I guess it comes down to - there are psychological benefits to ultrasound. Women want them. They're also handy for doctors, because a lot of those other ways of finding information require more skill.
I guess it comes down to - there are psychological benefits to ultrasound. Women want them.
People don't always want what's good for them. When I'm sad, I want to eat pans full of brownies. That doesn't mean they're good for me, or that my dr. should prescribe me pans of brownies to make me feel better.
Mom to DS(14), DS(12), DD(9), DS(6), DS (4), and DS(2)
|I think that just as doctors have lost hands-on skills because they rely so much on technology, women lose faith in their bodies because they look to technology to tell them what's happening.|
But on the brownies... I think you should get them.
While I wouldn't want to tell women what they should and shouldn't want, I don't know if I agree that u/s provides psychological benefits. False positives for abnormalities certainly don't. And a good u/s or heartbeat today doesn't mean you won't spontaneously miscarry tomorrow. I think that just as doctors have lost hands-on skills because they rely so much on technology, women lose faith in their bodies because they look to technology to tell them what's happening.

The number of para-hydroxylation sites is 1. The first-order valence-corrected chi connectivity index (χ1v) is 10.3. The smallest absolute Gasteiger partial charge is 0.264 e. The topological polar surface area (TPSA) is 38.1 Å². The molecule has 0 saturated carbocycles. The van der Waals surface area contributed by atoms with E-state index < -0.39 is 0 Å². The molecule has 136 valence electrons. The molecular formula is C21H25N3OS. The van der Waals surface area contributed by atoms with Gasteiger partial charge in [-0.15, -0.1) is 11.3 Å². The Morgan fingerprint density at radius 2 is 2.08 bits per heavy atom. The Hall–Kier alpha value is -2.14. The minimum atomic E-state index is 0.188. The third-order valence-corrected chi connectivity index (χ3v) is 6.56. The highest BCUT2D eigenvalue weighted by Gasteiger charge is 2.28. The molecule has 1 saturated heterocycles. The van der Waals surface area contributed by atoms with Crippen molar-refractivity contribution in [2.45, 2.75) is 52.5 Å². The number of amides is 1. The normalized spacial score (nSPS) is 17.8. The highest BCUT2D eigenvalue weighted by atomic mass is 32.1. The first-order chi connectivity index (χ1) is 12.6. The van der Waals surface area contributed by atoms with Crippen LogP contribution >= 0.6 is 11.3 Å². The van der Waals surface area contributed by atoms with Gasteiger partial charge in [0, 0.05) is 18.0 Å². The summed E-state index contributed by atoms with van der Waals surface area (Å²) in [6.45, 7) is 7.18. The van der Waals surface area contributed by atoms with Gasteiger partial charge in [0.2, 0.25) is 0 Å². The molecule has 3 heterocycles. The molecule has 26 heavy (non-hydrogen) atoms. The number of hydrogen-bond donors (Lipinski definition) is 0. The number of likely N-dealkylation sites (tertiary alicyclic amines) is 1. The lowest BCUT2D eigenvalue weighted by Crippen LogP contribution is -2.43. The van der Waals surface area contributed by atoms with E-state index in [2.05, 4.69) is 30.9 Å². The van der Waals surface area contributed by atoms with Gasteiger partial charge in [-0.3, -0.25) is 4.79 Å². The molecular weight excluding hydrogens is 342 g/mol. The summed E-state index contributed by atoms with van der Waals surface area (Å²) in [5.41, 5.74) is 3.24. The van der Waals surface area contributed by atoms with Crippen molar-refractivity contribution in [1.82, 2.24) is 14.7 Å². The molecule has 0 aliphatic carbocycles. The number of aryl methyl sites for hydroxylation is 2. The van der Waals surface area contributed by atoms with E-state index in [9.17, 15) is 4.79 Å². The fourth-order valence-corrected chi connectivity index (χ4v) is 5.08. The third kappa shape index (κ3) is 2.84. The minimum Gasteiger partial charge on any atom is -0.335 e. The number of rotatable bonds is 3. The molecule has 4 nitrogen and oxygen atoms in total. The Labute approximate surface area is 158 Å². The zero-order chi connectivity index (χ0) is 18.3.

Had a 20 week ultrasound with #4 and was told that they were afraid there was some sort of problem with his brain, head, so I got to worry until another ultrasound could be performed and was then told everything was okay (which it was). No fun.
With #5, I will try to decide if I want the u/s at 20 weeks or if I can just wait till the baby is born, unless there develops some reason to have one.
I am uncomfortable with heating up my unborn baby's molecules via u/s radiation.
I honestly don't have a clue when my lmp was, but I may keep that info to myself to prevent a midwife from recommending an 8-10 week u/s.
Interestingly, here in FL, if you are on medicaid you will not receive a routine ultrasound at any point in your pregnancy because they are not considered medically necessary. This happened to a friend of mine, who paid for hers out of pocket.